Federal Communications Commission Chairman Ajit Pai's plan to toss out rules that prevent Internet service providers  (ISPs) from blocking or throttling traffic and selling Internet fast lanes is at the center of a public firestorm over net neutrality.

While much of the regulatory framework governing network neutrality involves dry technocratic language about classifying broadband under either Title I or Title II of the Communications Act, the prospect of an ISP throttling someone's Neftlix (NFLX - Get Report) or YouTube streams resonates. Large ISPs such as Comcast (CMCSA - Get Report)  and AT&T (T - Get Report) have said they do not plan to block or throttle accounts. 

The proposed rules landed on the FCC web site Wednesday, and will face a vote by Pai and the other FCC commissioners on Dec. 14 (Pai and his supporters hold a majority so it's very likely the rules will pass). In place of an outright ban on blocking traffic and other anti-consumer activity, Pai favors a "transparency rule" that requires a broadband provider to disclose whenever it blocks or throttles content, or gives priority to certain traffic. 

In addition, the Federal Trade Commission (FTC) would replace the FCC as the lead cop in determining whether a provider's actions were anti-competitive or anti-consumer. And Pai is also eliminating an open-ended "general conduct" rule that allowed the FCC to take action if it deemed an ISP to be harming consumers or companies that do business online.

Pai said the rules established by former FCC Chairman Tom Wheeler would inhibit innovation, and that the FTC's enforcement would take place only if an ISP actually did harm.  

Consumer groups have supported the continuation of net neutrality.
Consumer groups have supported the continuation of net neutrality.

But former Wheeler adviser Gigi Sohn suggested that the FTC cannot do this enforcement job as well as the FCC. 

"The FTC doesn't have expertise on how to manage networks," Sohn said. "That's what net neutrality is all about."

While Wheeler's rules sought to prevent carriers from blocking traffic in the first place, the FTC would have the authority to impose penalties only after a violation had occurred. "They are only going to be able to enforce a handful of cases, after the fact," Sohn added. "For a small company who is in the slow lane, that can mean the difference between survival and non-survival."

By issuing such a dramatic rewrite of the rules, Steptoe & Johnson LLP lawyer Pantelis Michalopoulos said, Pai is courting legal challenges.

"This is too abrupt a turn from the [FCC's existing] Open Internet rule, which increases the vulnerability of the Commission's action," said Michalopoulos, who has previously represented Internet industry groups in net neutrality litigation. "If the FCC had instead chosen different rules that are lighter than the ones currently in place, such an action would have been a little less vulnerable."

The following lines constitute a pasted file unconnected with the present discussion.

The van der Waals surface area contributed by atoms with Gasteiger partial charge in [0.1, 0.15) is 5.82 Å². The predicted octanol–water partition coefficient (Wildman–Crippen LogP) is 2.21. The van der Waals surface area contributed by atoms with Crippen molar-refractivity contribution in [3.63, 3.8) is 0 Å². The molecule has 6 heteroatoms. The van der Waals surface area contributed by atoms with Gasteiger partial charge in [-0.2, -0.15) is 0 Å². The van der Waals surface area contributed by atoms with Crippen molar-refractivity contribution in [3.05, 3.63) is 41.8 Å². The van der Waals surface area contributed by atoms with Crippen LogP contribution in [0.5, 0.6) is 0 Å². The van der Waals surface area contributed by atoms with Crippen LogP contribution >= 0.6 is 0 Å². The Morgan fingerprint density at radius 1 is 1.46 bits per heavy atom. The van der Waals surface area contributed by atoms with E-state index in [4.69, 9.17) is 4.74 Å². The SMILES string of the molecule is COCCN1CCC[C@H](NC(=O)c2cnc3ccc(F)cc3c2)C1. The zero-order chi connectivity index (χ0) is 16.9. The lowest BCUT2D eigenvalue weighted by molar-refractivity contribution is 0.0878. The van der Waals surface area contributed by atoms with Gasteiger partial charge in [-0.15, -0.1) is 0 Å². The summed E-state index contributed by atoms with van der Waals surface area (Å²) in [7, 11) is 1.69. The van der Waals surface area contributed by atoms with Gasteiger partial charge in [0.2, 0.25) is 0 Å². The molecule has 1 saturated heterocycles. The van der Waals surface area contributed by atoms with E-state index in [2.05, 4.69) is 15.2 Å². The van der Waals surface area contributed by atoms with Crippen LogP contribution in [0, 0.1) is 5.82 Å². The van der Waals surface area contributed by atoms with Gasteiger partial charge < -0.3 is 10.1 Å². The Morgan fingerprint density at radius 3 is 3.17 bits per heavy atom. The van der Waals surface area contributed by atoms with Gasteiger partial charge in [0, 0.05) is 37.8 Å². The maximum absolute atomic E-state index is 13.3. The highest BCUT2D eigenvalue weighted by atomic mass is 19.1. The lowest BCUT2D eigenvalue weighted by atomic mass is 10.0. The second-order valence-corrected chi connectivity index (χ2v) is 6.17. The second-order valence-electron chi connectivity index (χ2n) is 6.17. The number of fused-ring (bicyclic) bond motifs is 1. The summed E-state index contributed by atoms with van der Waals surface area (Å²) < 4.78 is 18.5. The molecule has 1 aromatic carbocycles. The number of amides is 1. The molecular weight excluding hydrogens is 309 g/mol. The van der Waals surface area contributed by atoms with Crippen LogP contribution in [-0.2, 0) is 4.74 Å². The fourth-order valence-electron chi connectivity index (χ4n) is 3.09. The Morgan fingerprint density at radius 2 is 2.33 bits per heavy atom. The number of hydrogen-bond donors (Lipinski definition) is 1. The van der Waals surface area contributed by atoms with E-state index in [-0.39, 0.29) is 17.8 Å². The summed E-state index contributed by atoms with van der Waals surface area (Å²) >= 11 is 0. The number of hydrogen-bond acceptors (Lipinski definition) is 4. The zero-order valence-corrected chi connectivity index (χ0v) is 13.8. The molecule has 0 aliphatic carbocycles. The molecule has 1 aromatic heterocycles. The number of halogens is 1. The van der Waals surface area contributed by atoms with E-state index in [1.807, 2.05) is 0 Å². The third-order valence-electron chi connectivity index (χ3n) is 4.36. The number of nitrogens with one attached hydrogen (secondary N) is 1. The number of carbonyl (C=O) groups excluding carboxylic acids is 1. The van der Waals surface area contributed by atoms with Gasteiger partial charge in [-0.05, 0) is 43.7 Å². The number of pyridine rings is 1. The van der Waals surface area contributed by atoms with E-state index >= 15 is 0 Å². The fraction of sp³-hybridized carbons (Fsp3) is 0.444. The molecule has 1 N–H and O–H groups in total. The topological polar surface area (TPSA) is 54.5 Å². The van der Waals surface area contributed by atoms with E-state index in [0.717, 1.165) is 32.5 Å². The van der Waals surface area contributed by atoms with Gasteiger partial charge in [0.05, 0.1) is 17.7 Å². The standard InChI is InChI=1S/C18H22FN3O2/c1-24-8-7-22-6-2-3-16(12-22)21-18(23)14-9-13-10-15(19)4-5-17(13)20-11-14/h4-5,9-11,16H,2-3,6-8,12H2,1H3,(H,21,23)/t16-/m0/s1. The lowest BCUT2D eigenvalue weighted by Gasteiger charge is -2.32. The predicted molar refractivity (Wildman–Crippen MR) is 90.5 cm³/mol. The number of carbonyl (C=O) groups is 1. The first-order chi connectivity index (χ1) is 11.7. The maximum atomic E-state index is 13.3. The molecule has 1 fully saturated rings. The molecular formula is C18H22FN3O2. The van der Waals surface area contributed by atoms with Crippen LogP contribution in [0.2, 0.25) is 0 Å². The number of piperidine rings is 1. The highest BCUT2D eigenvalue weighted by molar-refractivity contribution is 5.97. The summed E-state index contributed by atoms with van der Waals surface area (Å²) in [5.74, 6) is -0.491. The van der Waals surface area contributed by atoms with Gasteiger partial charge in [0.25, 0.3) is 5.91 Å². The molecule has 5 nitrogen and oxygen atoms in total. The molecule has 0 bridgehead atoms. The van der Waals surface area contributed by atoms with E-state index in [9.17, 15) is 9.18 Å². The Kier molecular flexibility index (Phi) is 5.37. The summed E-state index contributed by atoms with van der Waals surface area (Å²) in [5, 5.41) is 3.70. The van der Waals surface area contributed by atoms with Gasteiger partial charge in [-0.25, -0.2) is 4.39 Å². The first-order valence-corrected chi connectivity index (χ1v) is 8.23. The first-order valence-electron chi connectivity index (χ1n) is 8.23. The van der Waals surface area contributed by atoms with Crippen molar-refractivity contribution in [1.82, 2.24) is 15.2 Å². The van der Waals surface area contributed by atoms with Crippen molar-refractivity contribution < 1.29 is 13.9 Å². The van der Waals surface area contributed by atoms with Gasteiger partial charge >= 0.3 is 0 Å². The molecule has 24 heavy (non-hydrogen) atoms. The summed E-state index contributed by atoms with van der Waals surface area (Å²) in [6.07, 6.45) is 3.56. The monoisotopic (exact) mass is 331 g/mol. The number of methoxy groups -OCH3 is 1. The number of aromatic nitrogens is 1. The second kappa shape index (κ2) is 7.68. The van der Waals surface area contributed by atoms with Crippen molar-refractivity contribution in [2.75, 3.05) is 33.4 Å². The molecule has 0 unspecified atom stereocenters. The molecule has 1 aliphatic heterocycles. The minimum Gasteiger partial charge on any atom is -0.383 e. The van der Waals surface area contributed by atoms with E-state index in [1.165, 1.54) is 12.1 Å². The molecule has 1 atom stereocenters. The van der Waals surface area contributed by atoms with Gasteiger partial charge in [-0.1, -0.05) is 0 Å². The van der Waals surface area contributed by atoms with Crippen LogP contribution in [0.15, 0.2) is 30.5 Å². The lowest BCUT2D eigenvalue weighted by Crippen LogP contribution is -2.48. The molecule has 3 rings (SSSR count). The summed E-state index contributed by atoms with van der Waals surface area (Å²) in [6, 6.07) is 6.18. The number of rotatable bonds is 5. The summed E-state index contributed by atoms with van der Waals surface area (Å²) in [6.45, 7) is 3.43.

The FTC says that it has launched more than 500 cases involving consumer privacy and security. The cases range from spam and telemarketing to spyware, in off-line and online environments including social media, advertising technology and mobile communications.

"The FTC stands ready to protect broadband subscribers from anticompetitive, unfair, or deceptive acts and practices just as we protect consumers in the rest of the Internet ecosystem," acting Chairman Maureen Ohlhausen said in a  statement on Tuesday.

However, FTC Commissioner Terrell McSweeny told the House Judiciary Committee earlier this month that the group's "backward-looking consumer protection and antitrust enforcement" cannot provide the same safeguards as the FCC's bright-line rules.

"While it is true that the FTC possesses a great deal of expertise in the areas of antitrust and consumer protection, it does not possess specialized subject-matter expertise in telecommunications, data network management practices, or in detecting instances of data discrimination," she said. "That expertise is housed at the FCC."

The FTC's antitrust tools are designed to protect and promote competition, McSweeny told the Judiciary Committee, while the broadband industry is mostly consolidated. "The majority of American consumers have little or no choice when it comes to wireline broadband," she said.

Pai's proposed rules went "much further than we ever could've imagined" in "dismantling virtually all of the important tenets of Net Neutrality itself," Craig Moffett and Michael Moffett of MoffettNathanson LLC wrote in a report on Wednesday.

"Under the proposed rules, broadband service providers would not only be given the right to charge higher rates for prioritization -- a controversial but arguably reasonable freedom that would enable a great many new services, particularly in health care -- but even to selectively degrade certain services at their own discretion," the analysts noted.

The move could push Congress to act. "[Y]esterday's reversal of Title II is so drastic that a conspiracy theorist would argue that it was specifically architected to create a crisis that Congress would feel compelled to address," Moffett and Moffett suggested.

Ultimately, Pai argues that bad publicity is a better tool than Wheeler's rules. "History demonstrates that public attention, not heavy-handed Commission regulation, has been most effective in deterring ISP threats to openness and bringing about resolution of the rare incidents that arise," his document states.

Bad publicity may also prove to be an effective deterrent for ISP regulations. 

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Editors' pick: Originally published Nov. 22.